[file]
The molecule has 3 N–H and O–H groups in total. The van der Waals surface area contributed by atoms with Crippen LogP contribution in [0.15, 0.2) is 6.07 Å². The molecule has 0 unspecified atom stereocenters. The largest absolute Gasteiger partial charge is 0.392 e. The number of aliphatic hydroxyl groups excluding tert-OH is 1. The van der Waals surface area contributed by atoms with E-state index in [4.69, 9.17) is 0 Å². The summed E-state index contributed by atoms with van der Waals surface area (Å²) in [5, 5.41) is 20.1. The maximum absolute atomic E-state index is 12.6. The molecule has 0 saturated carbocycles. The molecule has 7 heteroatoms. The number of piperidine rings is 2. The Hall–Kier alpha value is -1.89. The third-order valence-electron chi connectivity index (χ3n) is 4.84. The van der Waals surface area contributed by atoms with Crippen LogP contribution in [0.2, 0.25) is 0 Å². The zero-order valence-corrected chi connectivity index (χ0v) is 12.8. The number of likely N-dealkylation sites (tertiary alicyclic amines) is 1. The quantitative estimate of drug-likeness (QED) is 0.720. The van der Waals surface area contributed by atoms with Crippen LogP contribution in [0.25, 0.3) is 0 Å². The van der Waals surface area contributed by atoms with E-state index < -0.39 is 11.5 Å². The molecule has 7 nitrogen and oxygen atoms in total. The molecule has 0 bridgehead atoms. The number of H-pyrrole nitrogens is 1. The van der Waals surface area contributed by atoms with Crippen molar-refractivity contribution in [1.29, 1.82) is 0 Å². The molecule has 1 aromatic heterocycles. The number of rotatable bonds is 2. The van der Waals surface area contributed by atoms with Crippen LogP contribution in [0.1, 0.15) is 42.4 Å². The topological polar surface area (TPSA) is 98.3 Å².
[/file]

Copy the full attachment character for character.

The molecule has 3 N–H and O–H groups in total. The van der Waals surface area contributed by atoms with Crippen LogP contribution in [0.15, 0.2) is 6.07 Å². The molecule has 0 unspecified atom stereocenters. The largest absolute Gasteiger partial charge is 0.392 e. The number of aliphatic hydroxyl groups excluding tert-OH is 1. The van der Waals surface area contributed by atoms with E-state index in [4.69, 9.17) is 0 Å². The summed E-state index contributed by atoms with van der Waals surface area (Å²) in [5, 5.41) is 20.1. The maximum absolute atomic E-state index is 12.6. The molecule has 0 saturated carbocycles. The molecule has 7 heteroatoms. The number of piperidine rings is 2. The Hall–Kier alpha value is -1.89. The third-order valence-electron chi connectivity index (χ3n) is 4.84. The van der Waals surface area contributed by atoms with Crippen LogP contribution in [0.2, 0.25) is 0 Å². The zero-order valence-corrected chi connectivity index (χ0v) is 12.8. The number of likely N-dealkylation sites (tertiary alicyclic amines) is 1. The quantitative estimate of drug-likeness (QED) is 0.720. The van der Waals surface area contributed by atoms with Crippen LogP contribution in [0.25, 0.3) is 0 Å². The van der Waals surface area contributed by atoms with E-state index < -0.39 is 11.5 Å². The molecule has 7 nitrogen and oxygen atoms in total. The molecule has 0 bridgehead atoms. The number of H-pyrrole nitrogens is 1. The van der Waals surface area contributed by atoms with Crippen molar-refractivity contribution in [1.29, 1.82) is 0 Å². The molecule has 1 aromatic heterocycles. The number of rotatable bonds is 2. The van der Waals surface area contributed by atoms with Crippen LogP contribution in [0.1, 0.15) is 42.4 Å². The topological polar surface area (TPSA) is 98.3 Å².